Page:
Typekit, Inc. is a popular web font service from Small Batch Inc and founder Jeffrey Veen. Typekit was one of the first services on the scene and is currently one of the most widely adopted services on the market.

Fonts-11 in Review of Popular Web Font Embedding Services

Font Selection
4000 (about half of these are through the Typekit library, and the other half via licensing arrangements with foundries who sell their own web licences)

Advantages Over Other Services
Strong platform integrations. Typekit is a scaled service, with well over 80 million unique users each month.

Extremely easy setup for designers and developers, allowing integration within minutes. Integration with Google Font API and blogging platforms including WordPress, Posterous and Typepad. The full font library is available via most plans for a single low price, allowing customers to try different fonts on one site as well as use different fonts on multiple projects. Now offering Adobe fonts. Enterprise customers can self-host using their own CDN. The service allows you to host custom fonts. The simple free plan doesn’t expire.

Implementation requires JavaScript (although on the Typekit blog they list some reasons that JavaScript-based implementation has its advantages). Fonts are not available for desktop use.

Free trial account includes the use of 2 fonts on 1 website. Paid plans start at $24.99 per year (2 sites, 5 fonts per site). The more popular plans allow unlimited font usage on unlimited domains.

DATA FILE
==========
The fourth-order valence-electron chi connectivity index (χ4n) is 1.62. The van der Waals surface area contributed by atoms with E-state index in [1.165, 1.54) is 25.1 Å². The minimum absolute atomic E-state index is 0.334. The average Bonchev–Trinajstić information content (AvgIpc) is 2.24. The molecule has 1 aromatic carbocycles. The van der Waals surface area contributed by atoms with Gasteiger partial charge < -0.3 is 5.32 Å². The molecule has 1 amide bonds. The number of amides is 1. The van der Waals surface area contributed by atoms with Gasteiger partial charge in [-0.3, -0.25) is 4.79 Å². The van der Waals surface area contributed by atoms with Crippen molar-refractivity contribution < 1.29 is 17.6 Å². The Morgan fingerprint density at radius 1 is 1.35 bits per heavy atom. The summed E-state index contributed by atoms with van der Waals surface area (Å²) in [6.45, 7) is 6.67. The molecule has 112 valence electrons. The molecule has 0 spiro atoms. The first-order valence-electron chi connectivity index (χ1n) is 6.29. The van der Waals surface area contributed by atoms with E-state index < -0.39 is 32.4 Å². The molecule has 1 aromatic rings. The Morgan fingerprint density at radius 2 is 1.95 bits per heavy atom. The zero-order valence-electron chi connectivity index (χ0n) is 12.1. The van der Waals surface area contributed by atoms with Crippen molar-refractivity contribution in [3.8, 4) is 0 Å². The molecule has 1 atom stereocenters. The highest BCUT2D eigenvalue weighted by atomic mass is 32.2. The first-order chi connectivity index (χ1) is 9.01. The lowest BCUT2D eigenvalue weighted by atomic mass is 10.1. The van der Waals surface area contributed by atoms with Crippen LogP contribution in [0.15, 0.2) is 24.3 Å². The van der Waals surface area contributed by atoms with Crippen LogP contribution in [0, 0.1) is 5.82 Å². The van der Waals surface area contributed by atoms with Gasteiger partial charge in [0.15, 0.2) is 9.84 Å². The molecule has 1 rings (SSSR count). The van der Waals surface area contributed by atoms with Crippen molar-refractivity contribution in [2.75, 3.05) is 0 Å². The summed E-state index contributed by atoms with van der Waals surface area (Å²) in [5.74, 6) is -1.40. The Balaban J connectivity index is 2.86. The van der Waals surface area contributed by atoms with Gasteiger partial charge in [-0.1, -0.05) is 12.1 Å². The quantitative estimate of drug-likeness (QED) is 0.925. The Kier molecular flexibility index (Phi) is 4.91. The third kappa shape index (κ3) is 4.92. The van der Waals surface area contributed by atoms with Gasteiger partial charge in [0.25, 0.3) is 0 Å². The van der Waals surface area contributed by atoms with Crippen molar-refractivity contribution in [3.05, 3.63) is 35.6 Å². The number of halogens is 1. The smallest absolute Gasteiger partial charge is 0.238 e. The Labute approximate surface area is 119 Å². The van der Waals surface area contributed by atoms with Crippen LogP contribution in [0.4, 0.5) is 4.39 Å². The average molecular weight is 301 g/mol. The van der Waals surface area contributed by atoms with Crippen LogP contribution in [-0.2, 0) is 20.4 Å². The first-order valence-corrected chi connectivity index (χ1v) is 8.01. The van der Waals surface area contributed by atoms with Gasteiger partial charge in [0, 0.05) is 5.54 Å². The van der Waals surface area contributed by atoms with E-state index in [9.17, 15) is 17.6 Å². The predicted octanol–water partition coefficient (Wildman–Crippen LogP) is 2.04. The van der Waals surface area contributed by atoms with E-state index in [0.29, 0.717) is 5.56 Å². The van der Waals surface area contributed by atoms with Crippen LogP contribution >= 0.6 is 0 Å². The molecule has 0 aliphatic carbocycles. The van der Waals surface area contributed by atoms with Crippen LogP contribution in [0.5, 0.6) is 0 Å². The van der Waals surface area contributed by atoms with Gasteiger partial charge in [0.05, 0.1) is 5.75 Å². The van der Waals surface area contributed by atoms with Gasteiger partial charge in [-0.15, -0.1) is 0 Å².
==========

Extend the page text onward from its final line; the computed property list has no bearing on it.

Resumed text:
Fee Schedule
Annual subscription

Our Experience with Typekit

Setting up TypeKit is fairly straightforward. You just set the domains you want to use (the free trial site includes one domain and up to two fonts) and then build your Kit by adding fonts. A little JavaScript inserted into the header pulls in all the necessary CSS information. You can also reference the fonts in your own CSS, and use wild cards when adding to your list of allowed domains (e.g. * will work on

As is the case with any web font service, there is a brief delay before the proper font is shown, but it’s barely noticeable. Since Typekit’s fonts are loaded via JavaScript, Typekit offers tools to control the loading process, so delays are not as noticeable to the user.


Webtype is a recent creation of The Font Bureau, Ascender, DevBridge, and font experts Roger Black and Petr Van Blokland. Webtype is all about quality and boasts “fonts for the highest quality online typography, including typefaces which were designed from scratch specifically for onscreen reading”.